comscore Break the link between diabetes and cancer

Break the link between diabetes and cancer

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  • DENNIS ODA / 2016

    Jeff Shonka walks for exercise near Triangle Park (aka Fort Ruger Park) in Kahala. Multiple studies find that regular exercise can reduce glucose levels significantly, as well as the need for medications.

Diabetes. We know many of you get anxious about it because it can lead to heart attack, blindness, gastrointestinal problems, depression, kidney dysfunction and chronic neuropathy. We know you wish you didn’t have to deal with it. That may be why almost half of you fail to meet your blood sugar control goals, which could help you dodge those complications.

But Type 2 diabetes is a reality for 31 million U.S. citizens (over 7.2 million are not yet diagnosed!). There also are 84 million folks with prediabetes (which has its own serious health risks), and one-third of them will develop full-blown Type 2. If you’re in one of those groups, listen up! The way to check diabetes off your worry list is to face it down and beat it — and you can! Here’s a little fuel:

If dodging blindness, dementia, heart attack, stroke and nerve pain aren’t incentive enough to get you to make the lifestyle adjustments and take the medications that can prevent, control and even reverse Type 2 diabetes, a new study ups the ante. A global review by the George Institute for Global Health involving almost 20 million people found that having diabetes significantly raises the risk of developing cancer, and for women the increased risk is especially elevated.

Women with diabetes are 27 percent more likely to develop any form of cancer than women without diabetes; for men with diabetes the risk is 19 percent higher. In addition, compared to men with diabetes, women’s risk of kidney cancer is 11 percent higher, oral cancer is 13 percent higher, stomach cancer 14 percent higher and leukemia 15 percent higher.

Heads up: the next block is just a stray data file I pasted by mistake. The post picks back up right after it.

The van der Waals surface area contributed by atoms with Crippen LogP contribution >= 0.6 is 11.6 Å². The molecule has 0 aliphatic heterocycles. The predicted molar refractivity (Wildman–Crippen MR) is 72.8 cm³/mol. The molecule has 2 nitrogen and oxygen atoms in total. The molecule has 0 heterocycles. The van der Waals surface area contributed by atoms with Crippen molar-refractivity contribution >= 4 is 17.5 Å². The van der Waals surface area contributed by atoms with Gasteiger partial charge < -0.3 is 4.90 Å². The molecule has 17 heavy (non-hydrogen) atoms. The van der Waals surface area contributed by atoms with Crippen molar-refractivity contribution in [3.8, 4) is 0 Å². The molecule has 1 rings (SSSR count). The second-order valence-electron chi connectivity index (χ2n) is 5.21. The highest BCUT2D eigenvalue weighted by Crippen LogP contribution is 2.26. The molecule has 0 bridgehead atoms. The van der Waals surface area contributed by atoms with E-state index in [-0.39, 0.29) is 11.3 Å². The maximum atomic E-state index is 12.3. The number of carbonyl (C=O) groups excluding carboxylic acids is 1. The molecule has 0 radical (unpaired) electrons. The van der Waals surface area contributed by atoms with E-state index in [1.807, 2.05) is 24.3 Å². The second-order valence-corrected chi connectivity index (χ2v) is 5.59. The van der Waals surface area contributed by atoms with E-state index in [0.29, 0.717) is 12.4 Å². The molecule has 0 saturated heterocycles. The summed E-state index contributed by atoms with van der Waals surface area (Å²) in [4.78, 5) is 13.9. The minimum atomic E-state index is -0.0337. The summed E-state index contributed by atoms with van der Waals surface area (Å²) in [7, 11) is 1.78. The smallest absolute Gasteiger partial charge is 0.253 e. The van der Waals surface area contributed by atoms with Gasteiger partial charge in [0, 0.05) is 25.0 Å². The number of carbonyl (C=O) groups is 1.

Why are women more vulnerable? The researchers theorize it may be that women remain prediabetic with impaired glucose tolerance two years longer on average than men. Also, they’re often undertreated when first symptomatic, are less likely to receive intensive care and are not taking the same levels of medications as men.

And for both men and women, what is the connection between diabetes and cancer? Apparently, elevated blood glucose contributes to DNA damage and those genetic mutations fuel cancer. Yikes!

For prediabetes, lifestyle upgrades can reduce your risk of developing full-blown diabetes by 58 percent; medications are successful only about 31 percent of the time.

So, now’s the time to:

>> Aim to lose 7 percent of your body weight.

>> If you haven’t been exercising regularly, walk 30 minutes a day now (it cuts your risk of developing full-blown diabetes by 30 percent) and work up to 10,000 steps a day (that’s the magic number that breaks down insulin resistance in leg muscles). If you already have diabetes, multiple studies find that regular exercise can reduce glucose levels significantly, as well as the need for medications.

>> Don’t stop with walking. Do strength/muscle building exercises two days a week for 20-30 minutes.

>> Turn off the tube, or watch TV while on a treadmill or stationary bicycle. Sitting and watching two hours of television daily raises your risk of developing diabetes by 23 percent.

>> Eat seven to nine servings of veggies and fruit daily; ditch all red and processed meats and added sugars and eliminate exposure to plastics made with bisphenol A and bisphenol S (don’t use containers marked with the recycle numbers 1, 3, 6 or 7).

Mehmet Oz, M.D., is host of “The Dr. Oz Show,” and Mike Roizen, M.D., is Chief Wellness Officer and Chair of Wellness Institute at Cleveland Clinic. Email questions to

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